Lebanese Stuffed Kousa

    Lebanese Stuffed Kousa Squash

    4.55 stars average
    In this Traditional Lebanese dish, kousa is stuffed with a savory meat and rice mixture and simmered in a flavorful tomato broth until tender.
    PREP: 15 mins
    COOK: 35 mins
    TOTAL: 50 mins
    Save
    Servings: 4

    Ingredients
     

    • 8 kousas (small/medium sized)
    • 20 ounces tomato juice (or tomato paste mixed with water)
    • 1 pound ground sirloin
    • ½ cup uncooked long grain white rice (rinsed)
    • 1 teaspoon salt
    • ½ teaspoon pepper
    • 6 cloves garlic (grated)
    • 2 tablespoon dried mint
    • 2 tablespoon fresh squeezed lemon juice
    • Plain yogurt to serve

    Instructions
     

    • To hollow out the kousa, trim off the top and use a zucchini core to slowly remove the inside of the squash. Be careful not to poke through the bottom or the sides. Once the squash is hallowed out, set aside.
      Cored Kusa - The Lemon Bowl
    • In a medium bowl, combine beef, rinsed uncooked rice, salt, and pepper. Add half of the garlic (3 grated cloves) and half of the mint (1 tablespoon) to the meat mixture and combine.
      Kusa Mixture - The Lemon Bowl
    • Before you start stuffing the squash, place the tomato juice or tomato paste/water mixture in a large pot, and heat on medium high until boiling.
    • While the tomato juice is heating up, begin stuffing the kousa. Be careful to leave about 1 1/2 inch at the top which allows room for them to expand. If you have leftover meat mixture, simply roll them into little meatballs, and add to the tomato broth.
    • When the tomato juice has come to a boil, add the remaining mint (1 tablespoon) and garlic (3 grated cloves) as well as the lemon juice. 
    • If you used tomato paste/water, add salt and pepper to the broth to taste.
    • Gently add in the stuffed kousa. Bring to a boil then turn to low and simmer for 35 minutes. The meatballs are the perfect way to see if the rice is fully cooked.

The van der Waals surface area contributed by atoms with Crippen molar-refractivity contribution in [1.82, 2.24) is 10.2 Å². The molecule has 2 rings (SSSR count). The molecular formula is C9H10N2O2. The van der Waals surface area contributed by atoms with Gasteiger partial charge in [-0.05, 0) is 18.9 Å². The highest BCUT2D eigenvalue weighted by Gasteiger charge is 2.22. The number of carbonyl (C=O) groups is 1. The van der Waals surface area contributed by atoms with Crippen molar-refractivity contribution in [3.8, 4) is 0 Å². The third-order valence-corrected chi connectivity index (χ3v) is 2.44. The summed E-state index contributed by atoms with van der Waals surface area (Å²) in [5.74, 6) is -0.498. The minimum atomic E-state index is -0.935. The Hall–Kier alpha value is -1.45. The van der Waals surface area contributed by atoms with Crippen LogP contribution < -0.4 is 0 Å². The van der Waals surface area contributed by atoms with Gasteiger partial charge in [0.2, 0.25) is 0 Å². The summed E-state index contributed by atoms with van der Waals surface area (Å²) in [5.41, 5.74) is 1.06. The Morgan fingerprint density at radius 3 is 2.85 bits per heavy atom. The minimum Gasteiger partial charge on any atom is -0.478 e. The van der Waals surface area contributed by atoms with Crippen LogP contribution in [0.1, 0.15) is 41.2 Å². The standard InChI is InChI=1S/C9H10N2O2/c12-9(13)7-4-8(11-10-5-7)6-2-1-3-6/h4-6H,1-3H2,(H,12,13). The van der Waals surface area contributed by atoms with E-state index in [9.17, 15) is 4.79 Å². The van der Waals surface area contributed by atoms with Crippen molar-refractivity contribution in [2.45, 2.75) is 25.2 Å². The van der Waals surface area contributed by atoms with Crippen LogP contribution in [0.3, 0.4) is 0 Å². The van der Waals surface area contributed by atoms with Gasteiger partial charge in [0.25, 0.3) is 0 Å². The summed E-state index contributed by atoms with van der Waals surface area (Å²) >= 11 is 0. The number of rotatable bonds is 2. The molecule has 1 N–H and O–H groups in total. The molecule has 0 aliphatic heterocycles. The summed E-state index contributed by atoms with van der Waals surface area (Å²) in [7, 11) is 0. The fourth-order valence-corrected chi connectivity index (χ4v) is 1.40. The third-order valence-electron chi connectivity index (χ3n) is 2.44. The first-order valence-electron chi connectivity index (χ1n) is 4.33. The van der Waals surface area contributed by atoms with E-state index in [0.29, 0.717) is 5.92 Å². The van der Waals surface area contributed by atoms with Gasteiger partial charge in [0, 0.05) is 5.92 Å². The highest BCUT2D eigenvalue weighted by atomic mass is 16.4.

• Serve in a bowl with plain yogurt on the side. 

    Recipe Video


    Nutrition

    Serving: 1squashCalories: 429kcalCarbohydrates: 39gProtein: 29gFat: 19gSaturated Fat: 7gCholesterol: 77mgSodium: 706mgPotassium: 1742mgFiber: 5gSugar: 15gVitamin A: 1506IUVitamin C: 98mgCalcium: 120mgIron: 5mg
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    Liz DellaCroce

    Liz Della Croce is the creator and author of The Lemon Bowl, a healthy food blog. Since 2010, Liz has been sharing delicious recipes that just so happen to be healthy. By using real ingredients with an emphasis on seasonality, Liz has built a growing audience of loyal readers who crave good food for their families. Click Here To Subscribe to my newsletter:

    81 Comments

    1. Sherri Monsour-Miller

      You sent me these Lebanese recipes and being of Lebanese decent I naturally clicked on a few of your recipes to see if there are the way my mother taught me to cook. I can say…they are not. My mother used Allspice in the stuffing for her peppers and coosa, and cabbage. I can’t believe the taste would be fine without it. I use 1 heaping teaspoon of Allspice to 1 lb of meat. Recently, I have reduced the rice to less than 1/2 cup because I’m trying to cut down on grains. And it works out fine. You don’t need 1/2 cup of rice to 1 lb. meat. I use about 1/4 cup of rice. You won’t miss it and it still is enough for your palate. Now, I like the use of Mint. I put fresh mint on top before I cover it to cook. I think I will also add it to the ingredients the next time I make any stuffed dishes. But we do NOT add Allspice to stuffed grape leaves. They are just lemon/salt/pepper with the meat/rice stuffing. and Lemon water to cook in. Yum…delicious. I put extra grape leaves in my freezer and I was able to have them in the winter. I do not like bottled leaves.
      Thank you

      1. Thanks for sharing how your family made things! That’s the great thing about family recipes, they have similarities from the region, but different families have their own twist!